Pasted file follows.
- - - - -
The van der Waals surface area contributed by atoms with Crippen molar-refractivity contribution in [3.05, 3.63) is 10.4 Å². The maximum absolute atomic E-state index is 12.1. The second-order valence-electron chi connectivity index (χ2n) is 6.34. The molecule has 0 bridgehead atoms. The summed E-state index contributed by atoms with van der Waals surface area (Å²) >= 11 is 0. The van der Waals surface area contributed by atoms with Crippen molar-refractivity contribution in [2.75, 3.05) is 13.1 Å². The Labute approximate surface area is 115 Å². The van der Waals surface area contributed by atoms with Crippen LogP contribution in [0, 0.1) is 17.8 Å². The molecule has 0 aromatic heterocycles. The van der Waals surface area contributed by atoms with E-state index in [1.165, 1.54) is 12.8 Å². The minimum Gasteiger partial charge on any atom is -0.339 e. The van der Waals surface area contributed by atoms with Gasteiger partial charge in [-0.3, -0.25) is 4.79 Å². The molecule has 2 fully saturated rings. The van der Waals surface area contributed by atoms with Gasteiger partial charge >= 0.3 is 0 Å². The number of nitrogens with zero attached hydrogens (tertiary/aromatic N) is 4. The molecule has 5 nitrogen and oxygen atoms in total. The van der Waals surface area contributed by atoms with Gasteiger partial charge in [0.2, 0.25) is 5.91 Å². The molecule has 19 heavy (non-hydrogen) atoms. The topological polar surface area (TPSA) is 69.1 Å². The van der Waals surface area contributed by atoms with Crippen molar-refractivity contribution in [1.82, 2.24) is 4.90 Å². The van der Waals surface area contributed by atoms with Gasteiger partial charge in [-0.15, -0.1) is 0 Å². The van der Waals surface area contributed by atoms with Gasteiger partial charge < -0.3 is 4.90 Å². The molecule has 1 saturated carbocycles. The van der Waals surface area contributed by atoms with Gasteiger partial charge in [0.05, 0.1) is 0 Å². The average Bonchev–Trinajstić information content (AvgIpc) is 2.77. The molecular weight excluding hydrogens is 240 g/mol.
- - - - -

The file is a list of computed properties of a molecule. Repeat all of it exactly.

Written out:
The van der Waals surface area contributed by atoms with Crippen molar-refractivity contribution in [3.05, 3.63) is 10.4 Å². The maximum absolute atomic E-state index is 12.1. The second-order valence-electron chi connectivity index (χ2n) is 6.34. The molecule has 0 bridgehead atoms. The summed E-state index contributed by atoms with van der Waals surface area (Å²) >= 11 is 0. The van der Waals surface area contributed by atoms with Crippen molar-refractivity contribution in [2.75, 3.05) is 13.1 Å². The Labute approximate surface area is 115 Å². The van der Waals surface area contributed by atoms with Crippen LogP contribution in [0, 0.1) is 17.8 Å². The molecule has 0 aromatic heterocycles. The van der Waals surface area contributed by atoms with E-state index in [1.165, 1.54) is 12.8 Å². The minimum Gasteiger partial charge on any atom is -0.339 e. The van der Waals surface area contributed by atoms with Gasteiger partial charge in [-0.3, -0.25) is 4.79 Å². The molecule has 2 fully saturated rings. The van der Waals surface area contributed by atoms with Gasteiger partial charge >= 0.3 is 0 Å². The number of nitrogens with zero attached hydrogens (tertiary/aromatic N) is 4. The molecule has 5 nitrogen and oxygen atoms in total. The van der Waals surface area contributed by atoms with Gasteiger partial charge in [0.2, 0.25) is 5.91 Å². The molecule has 19 heavy (non-hydrogen) atoms. The topological polar surface area (TPSA) is 69.1 Å². The van der Waals surface area contributed by atoms with Crippen molar-refractivity contribution in [1.82, 2.24) is 4.90 Å². The van der Waals surface area contributed by atoms with Gasteiger partial charge in [-0.15, -0.1) is 0 Å². The van der Waals surface area contributed by atoms with Gasteiger partial charge < -0.3 is 4.90 Å². The molecule has 1 saturated carbocycles. The van der Waals surface area contributed by atoms with Gasteiger partial charge in [0.05, 0.1) is 0 Å². The average Bonchev–Trinajstić information content (AvgIpc) is 2.77. The molecular weight excluding hydrogens is 240 g/mol.